Neighbour notification is the same in England (the company I work for develops the software which (some) local councils use for processing their applications; though I don’t know a huge amount about the process itself… Plus we don’t have to have recorded delivery letters – the letter informing me of the application to put a mobile phone mast on the roof of the flat next to me wasn’t recorded…) – however, it depends on how the neighbours are defined in the system – it is usually based on geographical location (i.e. a circle on a GIS system with the planning application address in the centre), and if you just fall outside that circle, you won’t get notified.

    Hence I always read the notices pinned to lamp posts – occasionally I’ve avoided a nasty suprise that way!

  6. How strange is that.
    And a coincidence that tonight i did my hill run and a poster has gone up talking about a new road being planned.
    But a maypole.
    It should be made from cast iron though and be kept the same.
    Trouble with these planning things is that once they have decayed on every lampost your left with a million tie wraps left on the posts.

  7. Naturally I had to go look, and found a windy story about the enormous response a Lake District Planning Exercise has had. Mercy. Still, I can see people being dead serious about preserving the beauty of the region.

  8. They’ll have to have a Public Enquiry. 🙂

  9. It’s a tricky one, retaining all the things that make a place special and yet not being so restrictive that it makes it impossible for local people to live and work in the area, I don’t think you can set a place in aspic, it will change and evolve.
    Yesbuts, I reckon the pub is the best place for an enquiry

  10. The Maypole is being re-sited to its original position (it was moved to clear a farm access). We would like to replace the Maypole with a cast iron one, but the current pole has been condemned and is beyond repair and a cast pole is quite expensive. The debates continue – how should we preserve the old one? Are we obliged to repair the old one? etc. One of the problems with living in Wasdale is that in many ways we hold it in trust for a much wider community of virtual residents who visit regularly and have strong emotional ties. There is therefore significant interest in what are for us small domestic questions.

    And, Robert, the Maypole is not the only thing to be too close to a tree. We recently had a tree land on our the roof of our beautiful church and we urgently need to raise some money to help pay for the repairs.

    If any of you who care enough about wasdale to be reading this are inclined to make a donation (most gratefully received), you will find an email address on our website.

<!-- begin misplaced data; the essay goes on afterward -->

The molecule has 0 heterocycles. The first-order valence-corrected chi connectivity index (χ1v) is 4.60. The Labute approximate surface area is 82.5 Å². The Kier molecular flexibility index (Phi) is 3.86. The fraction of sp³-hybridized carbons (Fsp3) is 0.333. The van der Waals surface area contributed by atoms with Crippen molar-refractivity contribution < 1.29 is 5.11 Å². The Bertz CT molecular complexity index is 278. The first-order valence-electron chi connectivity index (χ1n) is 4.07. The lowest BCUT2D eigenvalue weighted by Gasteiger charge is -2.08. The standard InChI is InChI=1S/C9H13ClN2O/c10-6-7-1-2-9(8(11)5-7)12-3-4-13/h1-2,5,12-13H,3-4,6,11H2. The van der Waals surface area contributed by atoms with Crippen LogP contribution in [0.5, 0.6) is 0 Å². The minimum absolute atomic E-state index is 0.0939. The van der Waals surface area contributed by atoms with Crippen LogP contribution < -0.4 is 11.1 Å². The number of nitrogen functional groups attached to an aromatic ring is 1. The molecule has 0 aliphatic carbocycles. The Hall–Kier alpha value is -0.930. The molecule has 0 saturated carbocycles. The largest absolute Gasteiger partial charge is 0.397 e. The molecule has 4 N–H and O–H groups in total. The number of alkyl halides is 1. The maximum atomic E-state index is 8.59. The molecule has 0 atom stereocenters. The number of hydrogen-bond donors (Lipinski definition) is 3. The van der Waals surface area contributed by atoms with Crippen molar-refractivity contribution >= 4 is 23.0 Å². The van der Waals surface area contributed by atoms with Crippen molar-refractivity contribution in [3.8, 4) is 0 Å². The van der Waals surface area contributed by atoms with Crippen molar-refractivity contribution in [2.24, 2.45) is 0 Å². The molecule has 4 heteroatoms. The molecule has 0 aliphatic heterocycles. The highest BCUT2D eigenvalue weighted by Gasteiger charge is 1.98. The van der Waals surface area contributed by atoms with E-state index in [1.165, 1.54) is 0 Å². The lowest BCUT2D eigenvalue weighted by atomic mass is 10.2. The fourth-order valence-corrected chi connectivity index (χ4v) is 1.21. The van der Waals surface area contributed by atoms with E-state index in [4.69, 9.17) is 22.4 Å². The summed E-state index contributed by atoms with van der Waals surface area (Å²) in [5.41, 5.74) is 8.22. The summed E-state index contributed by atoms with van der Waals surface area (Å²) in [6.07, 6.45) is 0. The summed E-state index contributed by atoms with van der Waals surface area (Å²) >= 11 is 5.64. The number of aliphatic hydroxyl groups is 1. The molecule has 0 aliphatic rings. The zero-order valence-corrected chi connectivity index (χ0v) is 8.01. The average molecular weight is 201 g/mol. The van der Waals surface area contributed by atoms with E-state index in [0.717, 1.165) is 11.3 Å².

AMS, Yew Tree Farm, Wasdale

  11. Thank you AMS, for the information, we saw your Church and its damage; I’ve some photos, I’ll post them

  12. AMS, do you know how many farms in the area are called ‘Yew Tree? we noted quite a few.

  13. It depends on what you mean by the area. We are the only Yew Tree Farm in Wasdale (more would be too confusing!) but it is generally quite common in the Lake District. The most famous is Yew Tree Farm in Coniston (who have http://www.yewtree-farm.co.uk) once owned by Beatrix Potter (consider the digression into Herdwick sheep and the National Trust done). The Lakeland Shepherds’ Guide 2005 lists the following:

    Yew Tree, St. John’s in the vale, Keswick
    Yewtree Farm, Rosthwaite
    Yewtree, Wasdale (ours!)
    Ewe Tree Farm, Duddon valley (how odd!)
    High Yewdale Farm, Coniston
    Yew Tree Farm, Coniston (as above)
    Yewdale bridge, Coniston

    There may be more that are no longer farms or don’t have sheep – I wouldn’t know anything about such aberations.

    Hope that helps.

  14. Pingback: The Church Roof « Uphilldowndale

  15. I was interested to read about the neighbour notification process. There’s a new house going in on the farm across the room. It’s a huge five-bedroom, five-bathroom affair replacing a bungalow. We weren’t notified and when we queried the council after finding out, we were told we weren’t neighbours as our boundary doesn’t adjoin the farm’s. We’re on the opposite side of the road and therefore are not neighbours. We weren’t allowed to make an objection either, but we were allowed to make an observation.

  16. Sorry, that should have been road, not room! 😀

  17. @ Stonehead,
    There are a number of rules governing who is a neighbour or not. It’s something the council planning admin people check very carefully as getting it wrong can invalidate the permission. The applicant’s agent will also have checked carefully as it costs a lot of time and effort (and money) to repeat the process if the council find a mistake.

    The other thing they really check is the red line round your site boundary. Woe betide you if that’s not to their liking…